On Monday, Judge Shana Rooks Malone publicly ripped attorney Matthew Tucker when he failed to show up to jury selection in his client’s murder trial. His client informed the court that he’d suffered a stroke, but the judge wasn’t buying it and held him in contempt in absentia and pledged to report him to the state bar. The whole affair was captured by the media camped in the courtroom for the high-profile trial.
Spoiler alert: He had a stroke.
Because OF COURSE HE DID. No one fakes a stroke. Not only are there a million more readily available excuses in the world, but it would commit the attorney to an unnecessarily complicated endgame of having to act out lingering symptoms for the rest of the trial. It wouldn’t make any sense.
Tucker spoke to the local news affiliate:
Tucker said he was stunned.
“I was astonished. I couldn’t believe it,” Tucker said. “She kind of made me look real bad on TV.”
In fairness, no, she didn’t. She made herself look real bad on TV.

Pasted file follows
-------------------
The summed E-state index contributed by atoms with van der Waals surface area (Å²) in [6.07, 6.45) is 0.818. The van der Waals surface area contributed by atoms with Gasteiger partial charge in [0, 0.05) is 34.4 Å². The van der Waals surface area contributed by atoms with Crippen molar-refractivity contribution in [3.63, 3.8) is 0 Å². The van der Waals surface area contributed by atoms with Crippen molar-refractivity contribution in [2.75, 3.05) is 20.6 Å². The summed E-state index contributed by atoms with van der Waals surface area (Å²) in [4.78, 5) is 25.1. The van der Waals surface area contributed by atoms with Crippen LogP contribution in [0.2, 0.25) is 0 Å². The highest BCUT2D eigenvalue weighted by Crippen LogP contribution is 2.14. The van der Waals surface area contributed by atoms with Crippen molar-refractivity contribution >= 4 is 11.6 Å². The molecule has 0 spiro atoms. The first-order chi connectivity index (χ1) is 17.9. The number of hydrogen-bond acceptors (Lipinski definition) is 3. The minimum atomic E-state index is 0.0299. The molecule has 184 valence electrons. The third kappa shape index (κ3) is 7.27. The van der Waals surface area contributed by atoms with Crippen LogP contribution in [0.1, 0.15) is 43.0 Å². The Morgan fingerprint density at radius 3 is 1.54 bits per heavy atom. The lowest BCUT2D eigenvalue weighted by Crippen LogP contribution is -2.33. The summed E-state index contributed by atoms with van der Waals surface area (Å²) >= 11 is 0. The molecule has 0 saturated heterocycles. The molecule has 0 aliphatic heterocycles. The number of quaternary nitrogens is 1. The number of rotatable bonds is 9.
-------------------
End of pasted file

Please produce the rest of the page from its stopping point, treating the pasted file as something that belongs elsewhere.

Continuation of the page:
Everyone’s first impression of that rant was “wait, WHY wouldn’t you believe he had a stroke?” More to the point, as a retired judge following this story noted, “Why not say, ‘I really hope he’s alright. If we discover counsel did not have a stroke or some other serious medical issue, I’ll be inclined to hold him in contempt for telling such a lie.’” Exactly. Maybe the judge had some reason to doubt Tucker — as hard as those reasons may be to fathom — but there’s a much more respectful way of dealing with this situation.
Or maybe the judge just wants out of this case. Because that’s almost certainly where this is heading. Tucker told the press that “he may file a motion to remove Malone from the case.”
While he’s at it, he might want to consider a defamation claim. Judges are generally immune from defamation, but that privilege assumes the judge is acting diligently and impartially. There’s at least a fair argument that she wasn’t when she decided to tell television cameras that a lawyer was shirking his responsibilities and lied to the court about having a stroke.
Joe Patrice is a senior editor at Above the Law and co-host of Thinking Like A Lawyer. Feel free to email any tips, questions, or comments. Follow him on Twitter if you’re interested in law, politics, and a healthy dose of college sports news. Joe also serves as a Managing Director at RPN Executive Search.